Effort urges students to serve
Posted: Wednesday, August 6, 2008 12:49 pm
The Messenger 08.06.08
The University of Tennessee at Martin recently hosted the first meeting of the Tennessee Campus Compact, an organization that fosters programs encouraging faculty to create activities within courses designed to serve critical needs of community partners while deepening the learning of the students engaged in those activities.
The Tennessee Campus Compact, an organization now affiliated with the National Campus Compact, was formed earlier this year to make service-learning education more organized and effective throughout the state.
“The Tennessee Campus Compact is a natural fit with elements of our American Democracy Project and a refocused LEAD Academy program to build capacity of our students to become more active, involved citizens,” UT Martin Chancellor Dr. Tom Rakes said.
The national organization has existed since 1986 as the primary organizing body for service learning in higher education. Hundreds of schools are now members, joining the original three: Brown, Stanford and Georgetown.
Among national campus compact initiatives have been projects to tutor at-risk youth, build houses for low-income families, conduct environmental safety studies and care for the sick, hungry, homeless and elderly.
Dr. Jerald Ogg, vice chancellor for academic affairs, will lead UT Martin’s campus compact efforts, which also will include a leadership emphasis. The American Democracy Project and LEAD Academy, UT Martin organizations, will serve as partners.
“I have included a service-learning component in my public relations classes since 1988 and have found it to be an extremely valuable, ‘win-win’ experience,” Ogg said. “I don’t know a better way to learn than providing an opportunity for students to use their knowledge to benefit our non-profit partners from across West Tennessee.”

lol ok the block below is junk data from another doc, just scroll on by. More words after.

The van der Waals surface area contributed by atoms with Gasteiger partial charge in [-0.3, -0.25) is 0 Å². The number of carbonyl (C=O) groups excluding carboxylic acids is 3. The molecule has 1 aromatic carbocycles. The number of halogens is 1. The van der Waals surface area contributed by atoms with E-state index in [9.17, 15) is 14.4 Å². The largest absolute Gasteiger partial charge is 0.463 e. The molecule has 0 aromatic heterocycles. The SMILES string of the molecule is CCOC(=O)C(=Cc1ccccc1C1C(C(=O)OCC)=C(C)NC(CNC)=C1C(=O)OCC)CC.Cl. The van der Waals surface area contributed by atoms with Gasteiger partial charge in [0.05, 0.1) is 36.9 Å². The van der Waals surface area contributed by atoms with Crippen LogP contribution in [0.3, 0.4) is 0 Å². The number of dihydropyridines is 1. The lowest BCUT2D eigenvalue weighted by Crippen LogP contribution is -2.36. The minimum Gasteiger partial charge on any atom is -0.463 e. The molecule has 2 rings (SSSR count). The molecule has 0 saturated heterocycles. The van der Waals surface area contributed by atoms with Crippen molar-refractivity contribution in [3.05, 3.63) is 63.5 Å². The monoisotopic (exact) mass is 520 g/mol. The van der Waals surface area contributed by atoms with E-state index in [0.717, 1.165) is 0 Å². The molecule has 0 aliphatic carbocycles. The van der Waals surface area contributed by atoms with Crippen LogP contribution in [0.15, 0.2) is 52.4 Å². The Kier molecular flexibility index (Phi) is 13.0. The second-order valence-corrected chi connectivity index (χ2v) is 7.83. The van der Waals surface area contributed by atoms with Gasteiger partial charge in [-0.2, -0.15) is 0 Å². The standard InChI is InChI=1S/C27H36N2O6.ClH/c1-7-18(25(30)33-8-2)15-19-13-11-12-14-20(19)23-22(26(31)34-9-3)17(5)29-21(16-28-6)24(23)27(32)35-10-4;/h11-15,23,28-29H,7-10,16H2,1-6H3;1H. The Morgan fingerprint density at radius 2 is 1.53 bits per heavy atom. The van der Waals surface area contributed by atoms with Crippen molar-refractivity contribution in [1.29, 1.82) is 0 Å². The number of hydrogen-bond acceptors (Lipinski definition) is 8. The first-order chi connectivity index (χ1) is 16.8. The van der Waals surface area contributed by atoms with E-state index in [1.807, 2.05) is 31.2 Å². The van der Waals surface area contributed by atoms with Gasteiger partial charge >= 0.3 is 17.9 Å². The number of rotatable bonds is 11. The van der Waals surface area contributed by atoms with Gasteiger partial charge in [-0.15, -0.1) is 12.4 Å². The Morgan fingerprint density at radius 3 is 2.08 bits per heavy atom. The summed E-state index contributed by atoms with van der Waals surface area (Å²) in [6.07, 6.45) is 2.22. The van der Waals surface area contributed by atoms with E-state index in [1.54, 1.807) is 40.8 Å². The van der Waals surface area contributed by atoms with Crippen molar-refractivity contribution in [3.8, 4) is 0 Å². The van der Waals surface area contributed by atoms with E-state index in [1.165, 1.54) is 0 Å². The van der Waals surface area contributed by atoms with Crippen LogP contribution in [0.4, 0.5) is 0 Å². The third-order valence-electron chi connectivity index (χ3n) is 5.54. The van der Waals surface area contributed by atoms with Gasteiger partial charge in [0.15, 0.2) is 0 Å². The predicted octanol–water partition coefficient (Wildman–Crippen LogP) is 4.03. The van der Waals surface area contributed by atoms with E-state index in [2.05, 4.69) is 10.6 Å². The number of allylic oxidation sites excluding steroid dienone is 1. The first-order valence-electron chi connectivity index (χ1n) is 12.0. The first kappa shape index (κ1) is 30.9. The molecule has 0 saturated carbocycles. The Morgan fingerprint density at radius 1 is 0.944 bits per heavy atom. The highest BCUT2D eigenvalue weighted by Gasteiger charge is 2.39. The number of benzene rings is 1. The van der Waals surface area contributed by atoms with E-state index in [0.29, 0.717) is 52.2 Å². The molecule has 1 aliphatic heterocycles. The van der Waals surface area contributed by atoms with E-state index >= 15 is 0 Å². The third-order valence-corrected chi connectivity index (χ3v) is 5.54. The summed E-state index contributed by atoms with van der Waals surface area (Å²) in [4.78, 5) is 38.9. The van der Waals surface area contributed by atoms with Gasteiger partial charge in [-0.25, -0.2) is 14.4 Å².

“UT Martin has been involved in service learning for some time, but these relationships with the National and Tennessee Campus Compact organizations offer support, encouragement and recognition,” said Dr. Mike McCullough, UT Martin ADP chair. “Those who have done service learning will be encouraged to continue, more will join and our membership in Campus Compact will show institutional commitment to service learning.”
Mani Hull, who spearheaded the drive to affiliate Tennessee with Campus Compact, led the statewide steering committee meeting at UT Martin. Hull also met with UT Martin administration and faculty to answer questions regarding the mission of Campus Compact and UT Martin’s role in the state organization.
The committee, under the direction of chair Dr. Deborah K. Harley, assistant vice president for community engagement, learning and leadership at East Tennessee State University, worked on a mission statement, SWOT (Strengths, Weaknesses, Opportunities and Threats) analysis and strategies and measurements.